The Mechanics Monument, by Douglas Tilden, 1899.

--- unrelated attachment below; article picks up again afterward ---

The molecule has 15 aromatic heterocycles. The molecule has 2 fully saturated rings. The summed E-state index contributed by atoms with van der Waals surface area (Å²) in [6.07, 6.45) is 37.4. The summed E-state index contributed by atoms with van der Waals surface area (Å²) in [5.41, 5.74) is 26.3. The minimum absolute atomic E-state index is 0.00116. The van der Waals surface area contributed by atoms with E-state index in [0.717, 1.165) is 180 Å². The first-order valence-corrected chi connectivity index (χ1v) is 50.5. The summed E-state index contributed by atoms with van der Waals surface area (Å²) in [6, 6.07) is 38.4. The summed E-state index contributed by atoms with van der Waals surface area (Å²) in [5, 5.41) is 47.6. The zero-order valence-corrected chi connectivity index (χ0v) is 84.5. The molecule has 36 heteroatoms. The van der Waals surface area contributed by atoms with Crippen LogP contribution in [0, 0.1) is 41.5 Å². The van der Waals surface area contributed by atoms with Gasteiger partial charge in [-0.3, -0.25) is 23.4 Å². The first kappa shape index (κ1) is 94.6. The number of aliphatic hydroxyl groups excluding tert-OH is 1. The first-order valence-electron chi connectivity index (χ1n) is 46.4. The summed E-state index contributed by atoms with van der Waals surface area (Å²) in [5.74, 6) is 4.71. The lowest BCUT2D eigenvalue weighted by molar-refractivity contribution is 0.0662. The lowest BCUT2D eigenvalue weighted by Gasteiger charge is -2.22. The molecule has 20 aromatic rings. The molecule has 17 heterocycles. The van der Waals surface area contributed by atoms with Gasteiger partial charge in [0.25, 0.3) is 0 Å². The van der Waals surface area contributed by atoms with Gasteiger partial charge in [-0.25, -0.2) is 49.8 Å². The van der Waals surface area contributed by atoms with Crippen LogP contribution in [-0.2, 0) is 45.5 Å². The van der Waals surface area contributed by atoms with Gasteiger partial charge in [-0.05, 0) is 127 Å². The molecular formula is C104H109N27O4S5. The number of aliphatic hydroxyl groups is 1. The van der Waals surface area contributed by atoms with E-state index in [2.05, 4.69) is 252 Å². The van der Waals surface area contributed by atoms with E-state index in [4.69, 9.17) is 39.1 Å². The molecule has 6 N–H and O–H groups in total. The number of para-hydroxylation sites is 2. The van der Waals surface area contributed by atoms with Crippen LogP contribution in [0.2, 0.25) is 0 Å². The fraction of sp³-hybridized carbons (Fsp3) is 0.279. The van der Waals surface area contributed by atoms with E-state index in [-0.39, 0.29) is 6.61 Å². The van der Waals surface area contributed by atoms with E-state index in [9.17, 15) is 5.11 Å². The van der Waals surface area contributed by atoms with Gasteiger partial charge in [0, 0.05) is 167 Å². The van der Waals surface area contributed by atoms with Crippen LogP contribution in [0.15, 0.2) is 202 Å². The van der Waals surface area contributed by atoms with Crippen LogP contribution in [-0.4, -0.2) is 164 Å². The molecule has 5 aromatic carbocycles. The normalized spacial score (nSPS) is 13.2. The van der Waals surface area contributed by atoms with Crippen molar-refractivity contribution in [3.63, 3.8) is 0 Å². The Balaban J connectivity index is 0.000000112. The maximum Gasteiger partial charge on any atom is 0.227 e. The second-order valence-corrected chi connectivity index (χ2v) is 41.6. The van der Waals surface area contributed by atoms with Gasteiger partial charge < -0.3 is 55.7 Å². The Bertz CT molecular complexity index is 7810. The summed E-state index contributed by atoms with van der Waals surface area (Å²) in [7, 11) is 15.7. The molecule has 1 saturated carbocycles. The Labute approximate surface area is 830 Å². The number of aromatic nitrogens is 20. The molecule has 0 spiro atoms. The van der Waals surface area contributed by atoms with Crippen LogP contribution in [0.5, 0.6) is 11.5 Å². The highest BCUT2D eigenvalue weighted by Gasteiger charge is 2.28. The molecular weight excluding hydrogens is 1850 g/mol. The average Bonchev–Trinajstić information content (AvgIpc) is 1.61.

According to Adam Smith, labor is “the real measure of the exchangeable value of all commodities” (WN I.v). For Smith, this meant that the ultimate value of goods is determined by how much labor an object can command in exchange. Modern economics eschews deploying a labor theory of value in favor of relative price theory in which the value of commodities is determined by supply and demand and the concept of marginal utility. Smith was prescient of these ideas, and he establishes resources for relative price theory in his concepts of nominal, natural, and market prices. Still, he appealed to a labor theory of value as a way of comparing the productive efficiency of different political economic systems of exchange, such as mercantilism versus liberal commerce.